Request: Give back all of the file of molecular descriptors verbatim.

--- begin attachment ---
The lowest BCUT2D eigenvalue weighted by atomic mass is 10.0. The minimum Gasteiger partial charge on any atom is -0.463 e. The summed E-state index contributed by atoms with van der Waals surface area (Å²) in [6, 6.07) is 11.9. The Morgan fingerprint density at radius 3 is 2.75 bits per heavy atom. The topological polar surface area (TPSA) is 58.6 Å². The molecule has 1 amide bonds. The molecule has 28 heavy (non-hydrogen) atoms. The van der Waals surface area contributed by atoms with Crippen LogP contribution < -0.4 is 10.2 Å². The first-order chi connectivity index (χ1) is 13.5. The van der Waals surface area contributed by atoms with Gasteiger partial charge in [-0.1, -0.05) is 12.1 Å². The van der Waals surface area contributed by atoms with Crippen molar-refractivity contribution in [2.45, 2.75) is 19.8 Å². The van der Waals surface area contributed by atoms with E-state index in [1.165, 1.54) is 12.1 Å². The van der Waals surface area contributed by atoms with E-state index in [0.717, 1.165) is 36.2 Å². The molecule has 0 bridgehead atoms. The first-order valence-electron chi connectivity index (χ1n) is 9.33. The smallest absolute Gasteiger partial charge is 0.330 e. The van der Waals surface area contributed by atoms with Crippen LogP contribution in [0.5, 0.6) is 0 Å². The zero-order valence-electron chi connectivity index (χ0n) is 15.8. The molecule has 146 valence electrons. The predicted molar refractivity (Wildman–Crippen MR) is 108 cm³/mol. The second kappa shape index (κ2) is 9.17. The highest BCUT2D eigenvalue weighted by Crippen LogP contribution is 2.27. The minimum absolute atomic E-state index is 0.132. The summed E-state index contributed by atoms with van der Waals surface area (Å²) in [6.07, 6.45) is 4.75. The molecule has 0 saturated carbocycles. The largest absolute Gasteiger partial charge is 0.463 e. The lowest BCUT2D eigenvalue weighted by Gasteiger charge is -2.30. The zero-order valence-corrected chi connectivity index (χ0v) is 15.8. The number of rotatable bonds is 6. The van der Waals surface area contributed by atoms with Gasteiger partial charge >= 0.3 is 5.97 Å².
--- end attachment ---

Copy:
The lowest BCUT2D eigenvalue weighted by atomic mass is 10.0. The minimum Gasteiger partial charge on any atom is -0.463 e. The summed E-state index contributed by atoms with van der Waals surface area (Å²) in [6, 6.07) is 11.9. The Morgan fingerprint density at radius 3 is 2.75 bits per heavy atom. The topological polar surface area (TPSA) is 58.6 Å². The molecule has 1 amide bonds. The molecule has 28 heavy (non-hydrogen) atoms. The van der Waals surface area contributed by atoms with Crippen LogP contribution < -0.4 is 10.2 Å². The first-order chi connectivity index (χ1) is 13.5. The van der Waals surface area contributed by atoms with Gasteiger partial charge in [-0.1, -0.05) is 12.1 Å². The van der Waals surface area contributed by atoms with Crippen molar-refractivity contribution in [2.45, 2.75) is 19.8 Å². The van der Waals surface area contributed by atoms with E-state index in [1.165, 1.54) is 12.1 Å². The van der Waals surface area contributed by atoms with E-state index in [0.717, 1.165) is 36.2 Å². The molecule has 0 bridgehead atoms. The first-order valence-electron chi connectivity index (χ1n) is 9.33. The smallest absolute Gasteiger partial charge is 0.330 e. The van der Waals surface area contributed by atoms with Crippen LogP contribution in [0.5, 0.6) is 0 Å². The zero-order valence-electron chi connectivity index (χ0n) is 15.8. The molecule has 146 valence electrons. The predicted molar refractivity (Wildman–Crippen MR) is 108 cm³/mol. The second kappa shape index (κ2) is 9.17. The highest BCUT2D eigenvalue weighted by Crippen LogP contribution is 2.27. The minimum absolute atomic E-state index is 0.132. The summed E-state index contributed by atoms with van der Waals surface area (Å²) in [6.07, 6.45) is 4.75. The molecule has 0 saturated carbocycles. The largest absolute Gasteiger partial charge is 0.463 e. The lowest BCUT2D eigenvalue weighted by Gasteiger charge is -2.30. The zero-order valence-corrected chi connectivity index (χ0v) is 15.8. The number of rotatable bonds is 6. The van der Waals surface area contributed by atoms with Gasteiger partial charge >= 0.3 is 5.97 Å².